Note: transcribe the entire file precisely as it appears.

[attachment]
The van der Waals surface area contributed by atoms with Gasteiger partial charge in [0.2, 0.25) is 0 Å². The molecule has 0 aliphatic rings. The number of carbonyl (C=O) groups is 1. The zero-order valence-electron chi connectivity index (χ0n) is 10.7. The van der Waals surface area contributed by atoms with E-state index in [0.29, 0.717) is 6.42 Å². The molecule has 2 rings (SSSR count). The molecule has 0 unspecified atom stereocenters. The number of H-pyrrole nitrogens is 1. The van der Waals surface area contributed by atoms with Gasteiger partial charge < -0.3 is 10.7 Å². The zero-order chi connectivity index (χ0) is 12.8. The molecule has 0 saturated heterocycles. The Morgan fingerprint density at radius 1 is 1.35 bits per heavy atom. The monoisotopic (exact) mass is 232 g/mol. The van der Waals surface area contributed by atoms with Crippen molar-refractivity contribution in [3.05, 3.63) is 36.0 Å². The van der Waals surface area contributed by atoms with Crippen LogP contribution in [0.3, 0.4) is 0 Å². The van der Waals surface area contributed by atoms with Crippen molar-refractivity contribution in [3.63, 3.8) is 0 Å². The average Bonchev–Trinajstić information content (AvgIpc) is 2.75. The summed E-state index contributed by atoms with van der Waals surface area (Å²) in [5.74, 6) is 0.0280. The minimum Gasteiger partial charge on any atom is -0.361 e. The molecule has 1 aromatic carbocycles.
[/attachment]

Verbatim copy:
The van der Waals surface area contributed by atoms with Gasteiger partial charge in [0.2, 0.25) is 0 Å². The molecule has 0 aliphatic rings. The number of carbonyl (C=O) groups is 1. The zero-order valence-electron chi connectivity index (χ0n) is 10.7. The van der Waals surface area contributed by atoms with E-state index in [0.29, 0.717) is 6.42 Å². The molecule has 2 rings (SSSR count). The molecule has 0 unspecified atom stereocenters. The number of H-pyrrole nitrogens is 1. The van der Waals surface area contributed by atoms with Gasteiger partial charge < -0.3 is 10.7 Å². The zero-order chi connectivity index (χ0) is 12.8. The molecule has 0 saturated heterocycles. The Morgan fingerprint density at radius 1 is 1.35 bits per heavy atom. The monoisotopic (exact) mass is 232 g/mol. The van der Waals surface area contributed by atoms with Crippen molar-refractivity contribution in [3.05, 3.63) is 36.0 Å². The van der Waals surface area contributed by atoms with Crippen LogP contribution in [0.3, 0.4) is 0 Å². The van der Waals surface area contributed by atoms with Crippen molar-refractivity contribution in [3.63, 3.8) is 0 Å². The average Bonchev–Trinajstić information content (AvgIpc) is 2.75. The summed E-state index contributed by atoms with van der Waals surface area (Å²) in [5.74, 6) is 0.0280. The minimum Gasteiger partial charge on any atom is -0.361 e. The molecule has 1 aromatic carbocycles.